This began to happen in the spring of 2004. And it happened for a very specific reason: The United States put Fallujah under siege, killing civilians in huge numbers on TV. And once they started doing that, Western civilians no longer had any protection. That's just how the society works. It's a society that is very rooted in this idea of, if someone kills my brother I have a right—no, an obligation, to take revenge. And it's been there for a long time. That same month, April 2004, you also had the publication of the photographs of Abu Ghraib, where everyone could see that their relatives who had been taken to Abu Ghraib were being abused, and it wasn't just stories they were hearing, it was official. There was a sea change in the society itself, where before as a civilian you would go into a shop and be welcomed by people because, hey, you're a civilian, you're like a guest of the country, as it were. There's a very strong tradition of hospitality which is still there, but especially at that time things started to really fall apart for civilians.
What was the atmosphere like in Nasiriyah?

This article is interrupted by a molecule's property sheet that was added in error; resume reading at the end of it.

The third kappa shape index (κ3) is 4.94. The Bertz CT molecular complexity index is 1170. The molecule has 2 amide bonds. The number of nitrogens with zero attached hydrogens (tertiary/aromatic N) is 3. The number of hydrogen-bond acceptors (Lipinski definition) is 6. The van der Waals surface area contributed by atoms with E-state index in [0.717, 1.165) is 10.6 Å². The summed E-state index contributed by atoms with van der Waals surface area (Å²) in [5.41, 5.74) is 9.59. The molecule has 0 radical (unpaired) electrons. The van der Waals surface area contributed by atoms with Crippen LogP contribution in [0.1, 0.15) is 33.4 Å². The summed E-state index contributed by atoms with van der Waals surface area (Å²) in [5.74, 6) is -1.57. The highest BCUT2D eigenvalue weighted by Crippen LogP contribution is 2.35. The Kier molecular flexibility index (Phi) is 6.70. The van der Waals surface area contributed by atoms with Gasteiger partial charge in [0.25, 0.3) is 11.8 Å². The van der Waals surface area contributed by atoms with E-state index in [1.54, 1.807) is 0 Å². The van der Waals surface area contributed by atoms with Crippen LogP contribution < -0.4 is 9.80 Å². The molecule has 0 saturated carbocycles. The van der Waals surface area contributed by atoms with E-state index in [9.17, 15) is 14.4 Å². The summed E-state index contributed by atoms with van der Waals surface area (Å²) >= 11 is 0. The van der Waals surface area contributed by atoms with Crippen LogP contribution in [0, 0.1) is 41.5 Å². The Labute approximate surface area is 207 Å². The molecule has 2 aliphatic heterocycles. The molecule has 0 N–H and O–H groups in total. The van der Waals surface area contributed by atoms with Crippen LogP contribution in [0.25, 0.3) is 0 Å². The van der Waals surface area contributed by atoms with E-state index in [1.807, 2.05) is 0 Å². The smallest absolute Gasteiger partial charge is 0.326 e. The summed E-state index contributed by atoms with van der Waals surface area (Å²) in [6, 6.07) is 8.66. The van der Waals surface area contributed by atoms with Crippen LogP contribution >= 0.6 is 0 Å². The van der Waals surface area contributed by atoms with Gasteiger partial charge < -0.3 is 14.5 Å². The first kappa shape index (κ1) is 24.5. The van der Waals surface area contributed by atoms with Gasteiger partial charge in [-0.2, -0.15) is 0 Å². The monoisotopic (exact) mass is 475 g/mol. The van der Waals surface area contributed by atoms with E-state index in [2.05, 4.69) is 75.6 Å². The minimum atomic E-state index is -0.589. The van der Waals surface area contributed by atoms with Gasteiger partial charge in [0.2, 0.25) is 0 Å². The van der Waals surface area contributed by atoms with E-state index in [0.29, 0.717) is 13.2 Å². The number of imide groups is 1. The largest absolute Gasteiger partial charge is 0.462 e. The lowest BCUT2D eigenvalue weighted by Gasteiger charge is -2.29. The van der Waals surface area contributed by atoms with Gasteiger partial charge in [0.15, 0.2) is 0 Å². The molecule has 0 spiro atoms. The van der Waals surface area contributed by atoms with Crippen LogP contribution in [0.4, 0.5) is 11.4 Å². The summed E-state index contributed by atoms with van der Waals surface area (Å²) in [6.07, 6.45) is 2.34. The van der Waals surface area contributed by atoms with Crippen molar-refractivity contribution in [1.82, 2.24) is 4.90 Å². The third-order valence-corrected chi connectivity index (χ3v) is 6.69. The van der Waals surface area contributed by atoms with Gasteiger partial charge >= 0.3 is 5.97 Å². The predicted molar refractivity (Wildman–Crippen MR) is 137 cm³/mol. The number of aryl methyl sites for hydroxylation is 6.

It changed over time. I started to document the Sadr movement in the summer of 2003, which was nine months before the uprising. The uprising also happened in April of 2004, along with the siege of Fallujah, along with the Abu Ghraib revelations, so it really is this kind of sea change moment in the country. I would say that was the month the United States lost Iraq, if I had to put a historical spin on it.
So the violence against civilians that you see in that chapter...
That's the Medi army, which is the militia of the Sadr movement taking the law into its own hands. There was this law-and-order vacuum after the war and the militias rise up to fill that void. And simultaneously to seize their piece of power in whatever area, be it Sadr City in Baghdad, or whatever town, Nahra, Nasiriyah, Basra. But they are basically just enforcing the law as they interpret it, because it's sort of this religious political movement. They're following their interpretation of Islamic law.